China Inc poured almost $1.4 billion into the WA economy in 2016, about half of it in the mining sector as its direct investments nationwide hit their highest level since the global financial crisis.
A new report released last week by KPMG and the University of Sydney, the 2017 update of Demystifying Chinese Investment in Australia, showed mining interests comprised $865 million of direct investments from China in 2016.
The bulk of those were in WA, with gold and lithium investments leading the way.
Chinese interests tipped $745 million into the WA mining industry last year, comprising 54 per cent of their total spend in the State.
Agribusiness came in at $333 million after Shanghai CRED took a minority stake in Gina Rinehart’s bid for the Kidman and Co pastoral empire, along with other purchases across the Goldfields and the north of the State.
Real estate investments totalled $258 million.
The report only considers purchases of projects and joint venture relationships in its investment totals and does not include indirect investment like offtake agreements. China’s direct investments in the local lithium industry were highlighted by Tianqi Lithium breaking ground on a $400 million lithium processing plant in Kwinana.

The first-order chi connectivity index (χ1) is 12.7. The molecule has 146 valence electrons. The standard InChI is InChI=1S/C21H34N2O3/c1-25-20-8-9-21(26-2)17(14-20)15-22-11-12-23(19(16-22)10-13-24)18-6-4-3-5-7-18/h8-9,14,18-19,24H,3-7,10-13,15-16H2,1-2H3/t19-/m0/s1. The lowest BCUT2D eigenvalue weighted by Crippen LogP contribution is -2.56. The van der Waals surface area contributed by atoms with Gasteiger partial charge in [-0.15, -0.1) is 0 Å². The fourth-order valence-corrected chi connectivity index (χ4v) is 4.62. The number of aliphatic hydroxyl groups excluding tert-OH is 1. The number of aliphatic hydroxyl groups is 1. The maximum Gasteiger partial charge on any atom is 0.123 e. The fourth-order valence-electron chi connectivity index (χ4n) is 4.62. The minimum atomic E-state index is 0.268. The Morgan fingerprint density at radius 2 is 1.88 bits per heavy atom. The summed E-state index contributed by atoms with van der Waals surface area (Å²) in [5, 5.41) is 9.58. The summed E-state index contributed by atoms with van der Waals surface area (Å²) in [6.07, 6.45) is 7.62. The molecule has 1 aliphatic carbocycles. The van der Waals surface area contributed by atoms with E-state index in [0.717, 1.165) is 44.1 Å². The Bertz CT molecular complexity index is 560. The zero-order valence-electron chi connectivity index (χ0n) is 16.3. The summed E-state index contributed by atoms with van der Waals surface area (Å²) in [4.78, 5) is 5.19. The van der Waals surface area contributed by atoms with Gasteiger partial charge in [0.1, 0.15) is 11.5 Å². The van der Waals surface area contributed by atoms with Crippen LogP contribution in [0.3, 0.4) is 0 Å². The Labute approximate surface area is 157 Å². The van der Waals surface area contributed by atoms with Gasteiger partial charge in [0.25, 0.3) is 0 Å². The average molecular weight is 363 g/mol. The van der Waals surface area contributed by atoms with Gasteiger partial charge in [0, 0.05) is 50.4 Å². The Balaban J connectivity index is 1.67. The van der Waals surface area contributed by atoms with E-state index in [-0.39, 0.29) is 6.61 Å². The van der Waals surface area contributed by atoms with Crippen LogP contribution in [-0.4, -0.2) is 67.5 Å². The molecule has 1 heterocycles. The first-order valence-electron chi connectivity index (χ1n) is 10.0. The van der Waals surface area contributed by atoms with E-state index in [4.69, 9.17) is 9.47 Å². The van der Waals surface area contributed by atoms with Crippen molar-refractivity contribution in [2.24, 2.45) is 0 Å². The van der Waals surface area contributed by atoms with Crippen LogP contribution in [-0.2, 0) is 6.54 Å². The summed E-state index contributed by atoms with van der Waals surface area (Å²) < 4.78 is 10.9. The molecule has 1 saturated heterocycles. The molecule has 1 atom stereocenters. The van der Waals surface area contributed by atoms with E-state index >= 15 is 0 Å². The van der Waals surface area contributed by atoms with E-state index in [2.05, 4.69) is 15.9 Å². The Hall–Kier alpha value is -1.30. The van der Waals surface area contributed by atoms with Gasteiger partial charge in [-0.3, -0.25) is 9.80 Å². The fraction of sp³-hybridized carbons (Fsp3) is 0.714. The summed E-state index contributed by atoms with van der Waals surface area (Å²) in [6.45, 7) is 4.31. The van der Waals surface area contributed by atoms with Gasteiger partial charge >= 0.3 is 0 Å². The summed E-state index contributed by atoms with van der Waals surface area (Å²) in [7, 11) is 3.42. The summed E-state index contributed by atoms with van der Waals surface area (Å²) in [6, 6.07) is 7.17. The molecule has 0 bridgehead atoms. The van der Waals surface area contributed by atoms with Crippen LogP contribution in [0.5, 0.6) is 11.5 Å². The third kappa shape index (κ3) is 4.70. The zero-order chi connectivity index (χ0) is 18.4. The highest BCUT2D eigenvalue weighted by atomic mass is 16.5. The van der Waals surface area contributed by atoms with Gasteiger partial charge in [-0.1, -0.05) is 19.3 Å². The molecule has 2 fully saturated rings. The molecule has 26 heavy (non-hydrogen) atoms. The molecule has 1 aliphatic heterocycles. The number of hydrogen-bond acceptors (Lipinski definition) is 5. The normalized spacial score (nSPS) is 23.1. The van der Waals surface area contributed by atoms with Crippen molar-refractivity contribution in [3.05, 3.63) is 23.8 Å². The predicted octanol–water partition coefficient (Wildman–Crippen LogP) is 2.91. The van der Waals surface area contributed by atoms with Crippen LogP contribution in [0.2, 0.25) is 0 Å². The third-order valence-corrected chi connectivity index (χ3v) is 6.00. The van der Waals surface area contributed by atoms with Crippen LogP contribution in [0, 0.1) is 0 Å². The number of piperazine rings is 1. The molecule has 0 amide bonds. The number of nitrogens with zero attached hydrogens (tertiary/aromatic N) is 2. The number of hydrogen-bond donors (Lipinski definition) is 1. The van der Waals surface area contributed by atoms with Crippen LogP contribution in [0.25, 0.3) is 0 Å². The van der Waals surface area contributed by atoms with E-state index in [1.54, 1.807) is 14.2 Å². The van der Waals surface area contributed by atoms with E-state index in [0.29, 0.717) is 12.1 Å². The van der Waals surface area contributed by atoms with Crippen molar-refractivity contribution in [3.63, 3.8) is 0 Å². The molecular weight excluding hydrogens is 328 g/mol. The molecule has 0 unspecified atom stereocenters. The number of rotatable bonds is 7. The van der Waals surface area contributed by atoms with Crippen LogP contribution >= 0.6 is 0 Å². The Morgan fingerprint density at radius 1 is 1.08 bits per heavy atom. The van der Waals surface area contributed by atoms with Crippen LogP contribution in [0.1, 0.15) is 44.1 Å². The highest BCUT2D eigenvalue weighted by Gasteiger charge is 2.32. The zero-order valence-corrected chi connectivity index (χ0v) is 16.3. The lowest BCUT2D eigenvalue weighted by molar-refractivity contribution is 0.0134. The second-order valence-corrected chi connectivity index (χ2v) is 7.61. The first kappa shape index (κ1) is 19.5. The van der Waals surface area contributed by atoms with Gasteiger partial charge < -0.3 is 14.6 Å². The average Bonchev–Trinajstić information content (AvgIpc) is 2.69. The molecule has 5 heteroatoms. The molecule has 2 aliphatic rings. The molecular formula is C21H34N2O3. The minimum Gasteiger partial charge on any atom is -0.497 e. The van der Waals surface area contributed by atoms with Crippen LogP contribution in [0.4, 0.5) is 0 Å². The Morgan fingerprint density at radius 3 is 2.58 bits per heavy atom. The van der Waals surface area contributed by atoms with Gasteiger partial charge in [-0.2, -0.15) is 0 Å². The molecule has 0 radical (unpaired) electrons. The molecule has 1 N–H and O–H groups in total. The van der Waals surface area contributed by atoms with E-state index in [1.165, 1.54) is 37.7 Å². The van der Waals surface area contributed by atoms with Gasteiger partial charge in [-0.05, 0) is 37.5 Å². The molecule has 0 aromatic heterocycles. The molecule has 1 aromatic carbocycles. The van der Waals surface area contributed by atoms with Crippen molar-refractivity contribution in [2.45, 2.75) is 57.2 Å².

The Chinese company owns 51 per cent of Greenbushes in the South West, the largest hard-rock lithium mine in the world.
This week, Mt Marion part-owner Jiangxi Ganfeng emerged with a 5 per cent stake in Pilgangoora developer Pilbara Minerals.
Chinese interest in the gold industry continues with Zhaojin Mining Industry Co.’s alliance last week with local producer Ramelius Resources.
Meanwhile, Shandong Tianye Group, which reportedly dropped its proposed $US1.3 billion Super Pit bid last month, recently picked up fellow Chinese gold miner Hanking’s Southern Cross operations for $330 million.
The report’s writers said China’s $13.75 billion injection into the Australian economy last year set the scene for growth.
“There are signs of a growing maturity by Chinese investors in the Australian market,” they said.
“The number of joint ventures is increasing with more repeat investments by established Chinese companies.
“This has set a foundation for growth.”
By Josh Chiat
The West Australian